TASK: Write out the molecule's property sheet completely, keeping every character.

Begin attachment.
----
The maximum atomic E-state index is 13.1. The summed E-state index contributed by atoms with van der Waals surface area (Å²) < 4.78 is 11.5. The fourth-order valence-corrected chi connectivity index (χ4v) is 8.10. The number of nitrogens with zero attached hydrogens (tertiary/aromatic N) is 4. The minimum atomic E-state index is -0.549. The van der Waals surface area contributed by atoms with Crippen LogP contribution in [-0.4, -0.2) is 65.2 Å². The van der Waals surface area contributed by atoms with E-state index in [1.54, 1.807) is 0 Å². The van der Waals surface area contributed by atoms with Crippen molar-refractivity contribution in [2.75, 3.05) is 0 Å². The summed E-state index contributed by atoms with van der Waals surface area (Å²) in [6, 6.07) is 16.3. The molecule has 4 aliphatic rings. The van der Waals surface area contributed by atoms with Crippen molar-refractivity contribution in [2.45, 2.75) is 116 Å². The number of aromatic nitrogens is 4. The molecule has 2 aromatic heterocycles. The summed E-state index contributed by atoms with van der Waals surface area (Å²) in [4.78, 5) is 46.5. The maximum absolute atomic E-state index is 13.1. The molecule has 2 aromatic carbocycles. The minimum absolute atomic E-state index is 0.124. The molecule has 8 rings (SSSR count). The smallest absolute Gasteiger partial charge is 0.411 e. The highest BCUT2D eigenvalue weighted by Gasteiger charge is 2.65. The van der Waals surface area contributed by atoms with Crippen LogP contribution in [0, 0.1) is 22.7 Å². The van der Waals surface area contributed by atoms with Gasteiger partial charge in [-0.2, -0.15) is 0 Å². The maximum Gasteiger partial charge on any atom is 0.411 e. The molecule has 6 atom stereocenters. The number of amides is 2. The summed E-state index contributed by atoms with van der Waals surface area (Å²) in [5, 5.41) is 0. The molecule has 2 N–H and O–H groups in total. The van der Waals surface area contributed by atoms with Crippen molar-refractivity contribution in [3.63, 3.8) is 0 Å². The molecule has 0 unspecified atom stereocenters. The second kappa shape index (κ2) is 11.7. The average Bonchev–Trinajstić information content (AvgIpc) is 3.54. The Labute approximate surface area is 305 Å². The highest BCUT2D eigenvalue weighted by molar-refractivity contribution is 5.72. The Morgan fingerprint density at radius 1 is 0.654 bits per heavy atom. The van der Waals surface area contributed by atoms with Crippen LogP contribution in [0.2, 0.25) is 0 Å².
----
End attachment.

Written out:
The maximum atomic E-state index is 13.1. The summed E-state index contributed by atoms with van der Waals surface area (Å²) < 4.78 is 11.5. The fourth-order valence-corrected chi connectivity index (χ4v) is 8.10. The number of nitrogens with zero attached hydrogens (tertiary/aromatic N) is 4. The minimum atomic E-state index is -0.549. The van der Waals surface area contributed by atoms with Crippen LogP contribution in [-0.4, -0.2) is 65.2 Å². The van der Waals surface area contributed by atoms with E-state index in [1.54, 1.807) is 0 Å². The van der Waals surface area contributed by atoms with Crippen molar-refractivity contribution in [2.75, 3.05) is 0 Å². The summed E-state index contributed by atoms with van der Waals surface area (Å²) in [6, 6.07) is 16.3. The molecule has 4 aliphatic rings. The van der Waals surface area contributed by atoms with Crippen molar-refractivity contribution in [2.45, 2.75) is 116 Å². The number of aromatic nitrogens is 4. The molecule has 2 aromatic heterocycles. The summed E-state index contributed by atoms with van der Waals surface area (Å²) in [4.78, 5) is 46.5. The maximum absolute atomic E-state index is 13.1. The molecule has 2 aromatic carbocycles. The minimum absolute atomic E-state index is 0.124. The molecule has 8 rings (SSSR count). The smallest absolute Gasteiger partial charge is 0.411 e. The highest BCUT2D eigenvalue weighted by Gasteiger charge is 2.65. The van der Waals surface area contributed by atoms with Crippen LogP contribution in [0, 0.1) is 22.7 Å². The van der Waals surface area contributed by atoms with Gasteiger partial charge in [-0.2, -0.15) is 0 Å². The maximum Gasteiger partial charge on any atom is 0.411 e. The molecule has 6 atom stereocenters. The number of amides is 2. The summed E-state index contributed by atoms with van der Waals surface area (Å²) in [5, 5.41) is 0. The molecule has 2 N–H and O–H groups in total. The van der Waals surface area contributed by atoms with Crippen molar-refractivity contribution in [3.63, 3.8) is 0 Å². The molecule has 0 unspecified atom stereocenters. The second kappa shape index (κ2) is 11.7. The average Bonchev–Trinajstić information content (AvgIpc) is 3.54. The Labute approximate surface area is 305 Å². The highest BCUT2D eigenvalue weighted by molar-refractivity contribution is 5.72. The Morgan fingerprint density at radius 1 is 0.654 bits per heavy atom. The van der Waals surface area contributed by atoms with Crippen LogP contribution in [0.2, 0.25) is 0 Å².